In this world, the justice for Ehud and Eldad is to stop the suffering of their families and to let Karnit rest. In the next world, we will all have our justice. If Samir Kuntar receives a heroes welcome when he goes home to Lebanon, he should enjoy it.

His reception in the world to come won't be nearly so enjoyable. And in that, there is justice.

Friday, June 27, 2008

The Big Debate

Far removed from Elie and his daily life, is a discussion that is breaking Israel's heart and challenging both soldiers and parents of soldiers. What is the worth of a son? The answer, of course, is everything. What would you not do for your son? The answer, of course, is nothing. And yet three families in Israel are challenged, as is the nation.

Gilad Schalit is only 21 years old, the same age as Elie. For the last two years, he's been held captive in Gaza, with no communication from his parents (and they only received a few letters and a video). Enough to torture, barely enough to reassure them that he is alive and well.

Ehud Goldwasser was a newlywed when he showed up for reserve duty almost two years ago. His wife celebrated their first wedding anniversary alone, not knowing if Ehud was even alive.

Eldad Regev, whose face and eyes haunt us, was captured by Hizbollah, along with Ehud. Their fate is not known, but evidence and statistics give a strong indication that they did not survive.

The big debate in Israel revolves around what we can and should do to get them back. For Gilad, Hamas is demanding no less than 1,000 prisoners, including those that we classify as having "blood on their hands." These are terrorists and murderers - and the Palestinians want them back. There is little doubt that if we surrender these thousand, as we have hundreds before them, many of them will return to the lives they led - attack, terrorize, murder. We might be able to save Gilad now, but more Israelis will die in the future.

This is the price we are being asked to pay, and already, a majority of Israelis are willing. We can't afford to let these terrorists go...and yet there isn't a single parent who could imagine saying no. We will deal with attacks in the future, we tell ourselves; bring Gilad home now.

For Ehud and Eldad, the price is also in the hundreds of prisoners, at least. But the price is even higher. Hassan Nasrallah of Hizbollah has played this game before, and played it well. The last time, we exchanged hundreds of prisoners for three dead bodies and a drug dealer. This time, they are demanding Samir Kuntar.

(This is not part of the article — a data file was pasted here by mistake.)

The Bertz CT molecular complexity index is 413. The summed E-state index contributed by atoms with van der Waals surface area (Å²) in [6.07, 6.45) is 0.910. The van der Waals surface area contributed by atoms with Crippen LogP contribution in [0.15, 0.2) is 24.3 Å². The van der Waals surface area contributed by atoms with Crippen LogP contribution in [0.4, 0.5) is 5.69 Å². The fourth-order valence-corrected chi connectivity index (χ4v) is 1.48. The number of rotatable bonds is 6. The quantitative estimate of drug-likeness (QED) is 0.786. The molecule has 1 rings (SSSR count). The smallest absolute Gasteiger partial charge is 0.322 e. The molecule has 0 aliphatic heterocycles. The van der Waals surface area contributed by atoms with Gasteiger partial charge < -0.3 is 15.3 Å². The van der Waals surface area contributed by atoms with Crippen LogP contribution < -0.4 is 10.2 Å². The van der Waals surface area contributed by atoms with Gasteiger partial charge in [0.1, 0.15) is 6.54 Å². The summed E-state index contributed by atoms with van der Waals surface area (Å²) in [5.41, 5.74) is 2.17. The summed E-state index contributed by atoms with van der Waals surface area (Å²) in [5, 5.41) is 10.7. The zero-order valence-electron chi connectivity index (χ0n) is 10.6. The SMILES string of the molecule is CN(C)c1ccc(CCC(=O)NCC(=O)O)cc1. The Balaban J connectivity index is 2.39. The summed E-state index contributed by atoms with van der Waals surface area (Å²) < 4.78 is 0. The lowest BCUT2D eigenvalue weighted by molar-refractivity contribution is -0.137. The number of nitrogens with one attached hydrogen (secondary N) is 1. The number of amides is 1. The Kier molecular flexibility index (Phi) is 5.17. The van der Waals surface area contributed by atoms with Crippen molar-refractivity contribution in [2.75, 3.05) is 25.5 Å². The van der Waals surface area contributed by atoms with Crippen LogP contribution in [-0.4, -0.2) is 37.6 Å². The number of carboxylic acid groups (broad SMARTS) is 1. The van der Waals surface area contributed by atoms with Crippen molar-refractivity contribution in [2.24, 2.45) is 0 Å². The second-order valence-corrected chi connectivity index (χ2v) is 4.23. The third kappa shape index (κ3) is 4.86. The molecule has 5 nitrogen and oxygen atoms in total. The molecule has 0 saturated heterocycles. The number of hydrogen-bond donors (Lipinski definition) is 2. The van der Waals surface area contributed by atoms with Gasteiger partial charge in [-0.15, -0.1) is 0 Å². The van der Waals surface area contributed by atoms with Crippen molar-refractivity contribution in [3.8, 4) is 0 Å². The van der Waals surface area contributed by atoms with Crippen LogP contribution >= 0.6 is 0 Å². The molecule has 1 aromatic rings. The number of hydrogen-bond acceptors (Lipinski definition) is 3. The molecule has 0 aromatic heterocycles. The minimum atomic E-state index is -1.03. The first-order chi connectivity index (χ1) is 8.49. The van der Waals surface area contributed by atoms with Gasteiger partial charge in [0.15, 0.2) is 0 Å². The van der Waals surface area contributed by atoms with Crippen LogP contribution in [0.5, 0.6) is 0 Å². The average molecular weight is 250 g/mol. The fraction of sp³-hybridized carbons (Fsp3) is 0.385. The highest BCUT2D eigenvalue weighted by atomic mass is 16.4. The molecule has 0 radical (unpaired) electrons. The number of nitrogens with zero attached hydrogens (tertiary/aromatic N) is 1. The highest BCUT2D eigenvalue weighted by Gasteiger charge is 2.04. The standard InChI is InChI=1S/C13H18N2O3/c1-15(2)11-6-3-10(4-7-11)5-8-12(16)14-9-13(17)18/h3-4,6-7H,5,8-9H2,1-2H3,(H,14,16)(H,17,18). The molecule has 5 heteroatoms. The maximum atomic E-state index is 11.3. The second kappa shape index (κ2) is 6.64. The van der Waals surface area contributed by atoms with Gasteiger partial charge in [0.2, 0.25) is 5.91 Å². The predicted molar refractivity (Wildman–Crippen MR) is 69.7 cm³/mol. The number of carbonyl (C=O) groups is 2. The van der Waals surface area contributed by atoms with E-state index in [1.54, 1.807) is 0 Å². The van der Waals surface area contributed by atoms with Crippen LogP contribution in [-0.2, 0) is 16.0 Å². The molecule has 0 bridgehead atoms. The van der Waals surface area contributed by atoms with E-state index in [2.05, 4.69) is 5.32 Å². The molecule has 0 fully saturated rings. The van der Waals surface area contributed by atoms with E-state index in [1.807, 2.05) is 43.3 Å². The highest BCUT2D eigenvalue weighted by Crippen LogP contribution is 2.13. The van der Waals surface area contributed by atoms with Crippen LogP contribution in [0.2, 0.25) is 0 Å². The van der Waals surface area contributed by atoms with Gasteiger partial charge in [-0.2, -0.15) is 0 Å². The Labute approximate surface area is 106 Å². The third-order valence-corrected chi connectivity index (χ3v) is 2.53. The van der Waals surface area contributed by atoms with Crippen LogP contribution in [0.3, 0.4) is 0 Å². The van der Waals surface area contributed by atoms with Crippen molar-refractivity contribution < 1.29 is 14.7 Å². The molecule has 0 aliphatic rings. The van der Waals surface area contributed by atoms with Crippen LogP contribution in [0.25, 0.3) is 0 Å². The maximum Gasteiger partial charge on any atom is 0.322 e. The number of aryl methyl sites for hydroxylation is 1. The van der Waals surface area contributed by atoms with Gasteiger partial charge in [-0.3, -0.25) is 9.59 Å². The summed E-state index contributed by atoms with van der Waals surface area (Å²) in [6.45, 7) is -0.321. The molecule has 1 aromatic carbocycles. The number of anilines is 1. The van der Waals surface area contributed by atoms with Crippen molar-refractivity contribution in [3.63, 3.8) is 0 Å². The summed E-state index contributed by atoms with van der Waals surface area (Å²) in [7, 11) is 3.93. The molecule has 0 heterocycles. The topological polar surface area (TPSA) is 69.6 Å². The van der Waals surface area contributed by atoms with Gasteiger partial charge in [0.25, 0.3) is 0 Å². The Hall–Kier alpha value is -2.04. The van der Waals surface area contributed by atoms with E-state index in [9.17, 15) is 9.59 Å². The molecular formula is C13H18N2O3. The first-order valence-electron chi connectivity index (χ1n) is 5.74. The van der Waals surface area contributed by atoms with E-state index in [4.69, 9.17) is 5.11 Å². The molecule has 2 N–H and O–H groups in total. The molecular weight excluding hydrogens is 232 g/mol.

Of all the attacks in all the years we have been a state, there have been those that stand out in our minds and continue to haunt us, even decades later. The Munich Massacre is remembered because it happened where it shouldn't have - at the International Olympics, games of peace. It was a time when our team should have been safe.

Ma'alot - when dozens of teenagers were taken hostage and ultimately 16 were murdered. On the backs of children, Golda Meir explained in a broken voice, we cannot fight.

The Sbarro Pizzaria was another tragic attack. The terrorists entered on a beautiful summer day in August when families were relaxing and murdered, in cold blood. These were innocent people, in the center of Jerusalem, enjoying their lunch and their families.

The murders of Koby Mandell and Yosef Ishran stand out for their utter brutality. Palestinians took these two young teenagers (each just 13 years old), and beat them to death in a cave, just a few hundred meters from their homes. Their blood was smeared on the cave walls, their bodies left there.

And the murders of Danny Haran and his young daughter Einat, only 4 years old. Samir Kuntar broke into their homes after having infiltrated from Lebanon and murdering a policeman. He dragged Danny and Einat down to the beach, where he shot Danny Haran at close-range and threw his body into the sea. He then bashed Einat's head on the rocks and hit her with his rifle, killing her instantly.

When caught and brought to justice, Samir Kuntar was sentenced to four life terms for his brutal crimes. This is the price that Hassan Nasrallah is demanding and the choice facing Israel.

If Eldad and Ehud were alive, most Israelis would probably not hesitate. Kuntar has served 28 years in jail. Certainly, he deserves more but if you believe, as I do, that there is justice in the end, no amount of punishment we give him in this world will be enough and his true and lasting punishment will come from God.